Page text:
Who Am I?

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I’m a third year Education student, pursuing my passions in science and working with children. My other interests include reading, baking, biking and playing with my dog.


Learning to Unlearn

How has your upbringing/schooling shaped how you “read the world?” What biases and lenses do you bring to the classroom? How might we unlearn / work against these biases?

Which “single stories” were present in your own schooling? Whose truth mattered?

I grew up in a small town in rural Saskatchewan so even though its hard for me to admit racism is part of who I am. It was clear in school that it was the European perspective that was valued. Throughout my education we never talked about treaties or indigenous ways of knowing. Since some of my class mates lived very close to the reserves surrounding Fishing Lake. There was a strong negative opinion about what First Nations people think and do with their time. Therefore, bringing up anything involving Indigenous peoples in the classroom would have caused a lot of heated arguments and not a lot of valuable learning.

So even though its hard for me to admit, I do have a lot of biases about things that I didn’t even consider. But I am learning to challenge the things I know to be ‘facts’ and adjust my own personal lens to have a new perspective. To me the only thing I can do is remain open minded to learning and hearing new perspectives.


Math as a Human Endeavor

When I think back to my experience as a math student, I remember taking notes, then working on problems, then writing a test. I didn’t mind it, I did well in this kind of a learning environment where there was one right answer and I knew the exact steps to get to it. However, my sister and I were talking about what classes she liked and didn’t like this past weekend. She shared with me that she loved and preferred her english classes over her math and science classes because in english there was actual connections to her life. As soon as the words came out of her mouth I could hear my EMTH professor Gale laughing and then showing her exactly how wrong she was.

Her disinterest in mathematics came out of the oppression of a relationship with the subject. In mathematics we discriminate ideas that are not apart of our western ways of knowing. We turn away ideas that are not linear in nature when in reality no problem is ever solved in a linear way.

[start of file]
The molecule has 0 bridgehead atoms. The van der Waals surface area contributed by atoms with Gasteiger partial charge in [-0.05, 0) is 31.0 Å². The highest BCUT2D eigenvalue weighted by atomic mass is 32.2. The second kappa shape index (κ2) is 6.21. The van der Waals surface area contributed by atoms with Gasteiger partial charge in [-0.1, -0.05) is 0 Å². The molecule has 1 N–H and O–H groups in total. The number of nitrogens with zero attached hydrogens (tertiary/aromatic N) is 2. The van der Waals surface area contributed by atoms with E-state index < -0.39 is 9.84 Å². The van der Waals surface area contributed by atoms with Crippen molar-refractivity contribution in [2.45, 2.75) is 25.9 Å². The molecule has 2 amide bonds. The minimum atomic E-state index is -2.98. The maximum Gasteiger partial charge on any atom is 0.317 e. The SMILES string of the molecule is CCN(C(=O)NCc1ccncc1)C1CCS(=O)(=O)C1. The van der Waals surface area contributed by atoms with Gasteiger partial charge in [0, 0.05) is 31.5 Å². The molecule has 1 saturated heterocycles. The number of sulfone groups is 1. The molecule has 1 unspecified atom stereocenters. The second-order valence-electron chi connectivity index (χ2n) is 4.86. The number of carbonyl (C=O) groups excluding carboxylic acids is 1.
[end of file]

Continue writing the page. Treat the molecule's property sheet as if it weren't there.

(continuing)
After reading Poirier’s article: Teaching mathematics and the Inuit Communities I was fascinated. The first thing that really clicked with me was the statement: “Mathematics is a dialogue between people who have math’s problems to solve.” I interpreted this as looking at math as an engaging social activity and not the independent process that we currently rely on. I also noticed a reoccurring theme throughout the document which was the value of the relationship between a person and math. They talked about the importance of the relation math plays in ones life which as I mentioned earlier, is something we are missing in our math classes. Another thing that I found interesting was the way they emphasised everything upon self-orientation and sense of space. They see the most important part of mathematics as being an individuals sense of space because that is the most practical and useful part. In our math system we don’t really teach special sense or even see it as something to be of value.

We are all Treaty People

The phrase “we are all treaty people” means we have an obligation as inhabitants of Canadian land to learn the history of the land. As teachers we have a responsibility to educate the future generation with the truth. They need to learn our history and take responsibility, they need the knowledge to make our relationship with the indigenous people of Canada a positive one.

It needs to be understood that in the classroom we as white settlers don’t have any authority to teach indigenous culture. When we do we westernize indigenous knowledge. We need to have the respect and confidence to share the things we know and have the knowledge to talk about. We can’t shy away from asking elders or knowledge keepers for help and guidance. After participating in Treaty Ed camp it is clear that elders want to help, that knowledge keepers have the image gift to share knowledge and aren’t reluctant to share use their gift.

I am currently enrolled in EMTH 300 with Gale Russell. She is very passionate in the field of mathematics and has a very kind and warm personality. She accompanied Shana Graham at the Treaty Ed. camp. They created a clear perspective for me on what it means to teach indigenous ways of knowing. We tend to find what we know within various pieces of indigenous culture. We don’t give it the recognition of being what it is, in the context it is in.

The current relationship between western settlers and indigenous people is undefined and the context we speak in is unclear. There are individuals like Claire Kreuger who are persistent in restoring the relationship in her classroom. Creating a space that acknowledges various indigenous perspectives and contexts.

As Freire mentioned,

“Washing one’s hands of the conflict between the powerful and the powerless means to side with the powerful, not to be neutral.”

In response to the intern teaching Social Studies 30, live by this message. Fight against the powerful and stand tall for the powerless.

Curriculum as Place

“Reinhabitation and decolonization depend on each other.”